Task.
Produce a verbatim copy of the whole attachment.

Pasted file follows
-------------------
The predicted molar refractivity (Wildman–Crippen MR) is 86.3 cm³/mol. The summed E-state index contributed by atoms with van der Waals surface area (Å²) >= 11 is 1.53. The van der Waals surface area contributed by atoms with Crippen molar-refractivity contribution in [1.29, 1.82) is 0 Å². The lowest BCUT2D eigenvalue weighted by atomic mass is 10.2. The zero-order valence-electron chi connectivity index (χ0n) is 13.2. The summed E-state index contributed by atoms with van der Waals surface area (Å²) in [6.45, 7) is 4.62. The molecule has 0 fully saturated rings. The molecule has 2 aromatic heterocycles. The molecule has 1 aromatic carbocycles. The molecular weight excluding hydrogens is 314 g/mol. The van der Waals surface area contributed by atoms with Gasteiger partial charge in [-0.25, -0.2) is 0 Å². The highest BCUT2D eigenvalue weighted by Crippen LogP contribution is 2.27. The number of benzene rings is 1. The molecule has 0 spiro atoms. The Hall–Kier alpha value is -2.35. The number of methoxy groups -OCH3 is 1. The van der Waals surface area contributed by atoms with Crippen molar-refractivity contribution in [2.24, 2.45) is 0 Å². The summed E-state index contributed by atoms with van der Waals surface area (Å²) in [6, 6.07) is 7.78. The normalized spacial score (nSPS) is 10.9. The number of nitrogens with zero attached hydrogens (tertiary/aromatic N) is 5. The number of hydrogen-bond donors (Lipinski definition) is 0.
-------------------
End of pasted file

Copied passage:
The predicted molar refractivity (Wildman–Crippen MR) is 86.3 cm³/mol. The summed E-state index contributed by atoms with van der Waals surface area (Å²) >= 11 is 1.53. The van der Waals surface area contributed by atoms with Crippen molar-refractivity contribution in [1.29, 1.82) is 0 Å². The lowest BCUT2D eigenvalue weighted by atomic mass is 10.2. The zero-order valence-electron chi connectivity index (χ0n) is 13.2. The summed E-state index contributed by atoms with van der Waals surface area (Å²) in [6.45, 7) is 4.62. The molecule has 0 fully saturated rings. The molecule has 2 aromatic heterocycles. The molecule has 1 aromatic carbocycles. The molecular weight excluding hydrogens is 314 g/mol. The van der Waals surface area contributed by atoms with Gasteiger partial charge in [-0.25, -0.2) is 0 Å². The highest BCUT2D eigenvalue weighted by Crippen LogP contribution is 2.27. The number of benzene rings is 1. The molecule has 0 spiro atoms. The Hall–Kier alpha value is -2.35. The number of methoxy groups -OCH3 is 1. The van der Waals surface area contributed by atoms with Crippen molar-refractivity contribution in [2.24, 2.45) is 0 Å². The summed E-state index contributed by atoms with van der Waals surface area (Å²) in [6, 6.07) is 7.78. The normalized spacial score (nSPS) is 10.9. The number of nitrogens with zero attached hydrogens (tertiary/aromatic N) is 5. The number of hydrogen-bond donors (Lipinski definition) is 0.